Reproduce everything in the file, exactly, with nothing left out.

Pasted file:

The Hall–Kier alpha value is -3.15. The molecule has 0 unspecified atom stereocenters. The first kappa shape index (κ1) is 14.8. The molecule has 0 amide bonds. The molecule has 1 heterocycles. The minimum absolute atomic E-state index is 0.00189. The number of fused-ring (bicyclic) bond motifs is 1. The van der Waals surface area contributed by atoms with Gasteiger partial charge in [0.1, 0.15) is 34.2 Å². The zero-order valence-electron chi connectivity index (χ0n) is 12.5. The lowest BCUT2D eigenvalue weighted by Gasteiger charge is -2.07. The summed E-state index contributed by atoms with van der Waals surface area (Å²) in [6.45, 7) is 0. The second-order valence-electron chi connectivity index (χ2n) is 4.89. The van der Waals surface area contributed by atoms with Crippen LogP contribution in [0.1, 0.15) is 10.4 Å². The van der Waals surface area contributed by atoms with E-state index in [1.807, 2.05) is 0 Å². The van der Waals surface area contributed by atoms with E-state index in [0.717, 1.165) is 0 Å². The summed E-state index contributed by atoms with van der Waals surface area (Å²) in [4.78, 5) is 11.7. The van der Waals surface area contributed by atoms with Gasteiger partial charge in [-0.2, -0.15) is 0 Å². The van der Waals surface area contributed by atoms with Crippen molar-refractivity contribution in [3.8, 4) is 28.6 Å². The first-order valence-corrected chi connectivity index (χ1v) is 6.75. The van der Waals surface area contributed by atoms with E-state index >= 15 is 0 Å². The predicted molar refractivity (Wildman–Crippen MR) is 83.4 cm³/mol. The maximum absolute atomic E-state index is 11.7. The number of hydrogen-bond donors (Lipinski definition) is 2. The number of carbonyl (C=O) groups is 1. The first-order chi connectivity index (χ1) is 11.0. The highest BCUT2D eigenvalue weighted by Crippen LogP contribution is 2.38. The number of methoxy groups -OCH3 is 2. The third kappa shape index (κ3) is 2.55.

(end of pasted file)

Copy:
The Hall–Kier alpha value is -3.15. The molecule has 0 unspecified atom stereocenters. The first kappa shape index (κ1) is 14.8. The molecule has 0 amide bonds. The molecule has 1 heterocycles. The minimum absolute atomic E-state index is 0.00189. The number of fused-ring (bicyclic) bond motifs is 1. The van der Waals surface area contributed by atoms with Gasteiger partial charge in [0.1, 0.15) is 34.2 Å². The zero-order valence-electron chi connectivity index (χ0n) is 12.5. The lowest BCUT2D eigenvalue weighted by Gasteiger charge is -2.07. The summed E-state index contributed by atoms with van der Waals surface area (Å²) in [6.45, 7) is 0. The second-order valence-electron chi connectivity index (χ2n) is 4.89. The van der Waals surface area contributed by atoms with Crippen LogP contribution in [0.1, 0.15) is 10.4 Å². The van der Waals surface area contributed by atoms with E-state index in [1.807, 2.05) is 0 Å². The van der Waals surface area contributed by atoms with E-state index in [0.717, 1.165) is 0 Å². The summed E-state index contributed by atoms with van der Waals surface area (Å²) in [4.78, 5) is 11.7. The van der Waals surface area contributed by atoms with Gasteiger partial charge in [-0.2, -0.15) is 0 Å². The van der Waals surface area contributed by atoms with Crippen molar-refractivity contribution in [3.8, 4) is 28.6 Å². The first-order valence-corrected chi connectivity index (χ1v) is 6.75. The van der Waals surface area contributed by atoms with E-state index >= 15 is 0 Å². The predicted molar refractivity (Wildman–Crippen MR) is 83.4 cm³/mol. The maximum absolute atomic E-state index is 11.7. The number of hydrogen-bond donors (Lipinski definition) is 2. The number of carbonyl (C=O) groups is 1. The first-order chi connectivity index (χ1) is 11.0. The highest BCUT2D eigenvalue weighted by Crippen LogP contribution is 2.38. The number of methoxy groups -OCH3 is 2. The third kappa shape index (κ3) is 2.55.